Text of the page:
pros and cons of lasagna gardening

Sharing is caring!

Learn the pros and cons of lasagna gardening so you can see if this approach is needed in your backyard setup. If you’re not sure if this gardening style is for you, this list will help with your decision-making.

These are a collection of gardening 101 tips that can help you start a new backyard garden and grow the vegetables you love more easily.

pros and cons of lasagna gardening

The older I get, the more my body lets me know I just can’t do the same things I once did. That includes anything that involves a shovel or a wheelbarrow. I love to grow our food, and each year, I get excited to get outdoors and start planting.

But putting seeds into the ground is never all that needs to be done. There are other things, hard things that I want to get to. Things like adding in more strawberry patches or moving our tired tomato bed to a new area with better soil.

A few years ago, I learned about a shortcut called lasagna gardening. No, you are not growing the ingredients to make lasagna.

What is lasagna gardening?

Lasagna gardening is a shortcut in a sense where you layer different materials on top of each other in a way that skips the backbreaking work of setting up a new garden bed.

The layers are like a compost bin where the things you put on top work magically to break down and decompose providing nutrients that you soon to be planting plants will thrive in.

The term “lasagna” refers to the layers that are piled on top of each other in a garden, just like the pasta, sauce, and cheese layered in the baked dish.

Lasagna gardening can be an efficient and convenient way to start a vegetable garden without a lot of the back-breaking soil preparation that is usually needed. Since there is no digging or tilling up of any sod or soil, you can skip a big step and get right to planting. And the best news is that it works better than you may think.

Can you plant immediately in a lasagna garden?

Yes and no. While lasagna gardening reduces the amount of work needed to prepare the soil, it still requires some time for the layers to decompose and become ready for planting. Depending on the materials in the layers and weather conditions, it can take anywhere from 3-12 months before you can begin planting.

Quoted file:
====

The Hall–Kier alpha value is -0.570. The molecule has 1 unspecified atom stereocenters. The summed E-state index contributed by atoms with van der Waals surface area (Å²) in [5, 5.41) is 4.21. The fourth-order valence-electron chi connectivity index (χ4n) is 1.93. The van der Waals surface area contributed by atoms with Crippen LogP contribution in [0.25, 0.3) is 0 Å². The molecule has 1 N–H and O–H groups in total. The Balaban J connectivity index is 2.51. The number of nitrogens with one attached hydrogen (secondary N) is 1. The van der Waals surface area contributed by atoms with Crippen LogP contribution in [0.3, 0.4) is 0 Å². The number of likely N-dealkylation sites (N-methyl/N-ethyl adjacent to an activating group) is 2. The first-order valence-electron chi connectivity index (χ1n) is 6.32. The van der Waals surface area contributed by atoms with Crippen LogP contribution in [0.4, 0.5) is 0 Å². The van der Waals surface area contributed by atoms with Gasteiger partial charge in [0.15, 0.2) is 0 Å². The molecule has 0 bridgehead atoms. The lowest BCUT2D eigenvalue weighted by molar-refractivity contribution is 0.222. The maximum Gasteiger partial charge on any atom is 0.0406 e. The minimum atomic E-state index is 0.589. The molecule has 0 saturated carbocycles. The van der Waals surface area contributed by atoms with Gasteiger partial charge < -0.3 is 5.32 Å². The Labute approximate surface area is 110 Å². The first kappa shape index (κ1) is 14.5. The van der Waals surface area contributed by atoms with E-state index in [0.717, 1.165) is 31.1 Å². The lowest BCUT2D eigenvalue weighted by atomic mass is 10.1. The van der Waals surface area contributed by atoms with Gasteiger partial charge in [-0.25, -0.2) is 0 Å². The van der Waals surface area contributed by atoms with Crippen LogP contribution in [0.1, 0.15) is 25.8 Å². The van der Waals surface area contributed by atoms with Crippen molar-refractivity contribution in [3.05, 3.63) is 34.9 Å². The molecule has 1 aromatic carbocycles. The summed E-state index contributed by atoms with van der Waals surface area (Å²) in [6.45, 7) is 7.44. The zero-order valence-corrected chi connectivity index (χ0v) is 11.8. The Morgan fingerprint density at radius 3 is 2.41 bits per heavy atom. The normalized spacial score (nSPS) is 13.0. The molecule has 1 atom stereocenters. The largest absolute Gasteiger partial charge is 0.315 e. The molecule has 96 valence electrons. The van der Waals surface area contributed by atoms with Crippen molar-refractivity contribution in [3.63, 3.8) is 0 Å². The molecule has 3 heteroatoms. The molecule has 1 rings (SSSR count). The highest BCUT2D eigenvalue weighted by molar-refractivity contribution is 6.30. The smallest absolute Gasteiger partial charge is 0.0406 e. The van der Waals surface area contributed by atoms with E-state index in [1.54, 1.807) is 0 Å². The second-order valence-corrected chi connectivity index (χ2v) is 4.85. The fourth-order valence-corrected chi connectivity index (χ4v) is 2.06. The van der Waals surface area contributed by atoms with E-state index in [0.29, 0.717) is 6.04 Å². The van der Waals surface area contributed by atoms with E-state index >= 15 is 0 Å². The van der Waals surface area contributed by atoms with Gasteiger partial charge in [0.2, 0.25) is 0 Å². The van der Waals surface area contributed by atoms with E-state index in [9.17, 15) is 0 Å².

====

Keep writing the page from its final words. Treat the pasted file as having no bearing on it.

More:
This means that planning is necessary when using this method, as you may need to start the layering process months in advance before planting season begins. So, for example, you can start your lasagna garden in the fall for spring planting.

If you are impatient like I am, there is a trick you can use to allow you to plant right away. Add a good think layer of soil to the top of your lasagna garden that will give your seeds room to sprout and grow. Since most seeds take time to germinate, it will give the layers time to begin composting down into a better material for roots to grow in.

I have done this a few times, and it works quite well. I have not tried this with seedlings, however, so I don’t know how well it will work.

Man with shovel in garden. Back pain during work in garden

Pros of lasagna gardening

As with most shortcuts, there are pros and cons. let’s look at a few so you can better decide if this approach is a good option for you and your setup.

  • No tilling required – This method does not require any digging or turning of soil, making it easier on the back.
  • Efficient use of space – Lasagna gardening can be done in any size garden since it doesn’t require traditional rows or raised beds. You can just start to layer your materials in any area without the need for borders.
  • Less weeding – The thick layers of materials help prevent most weeds from growing, reducing the need for frequent weeding.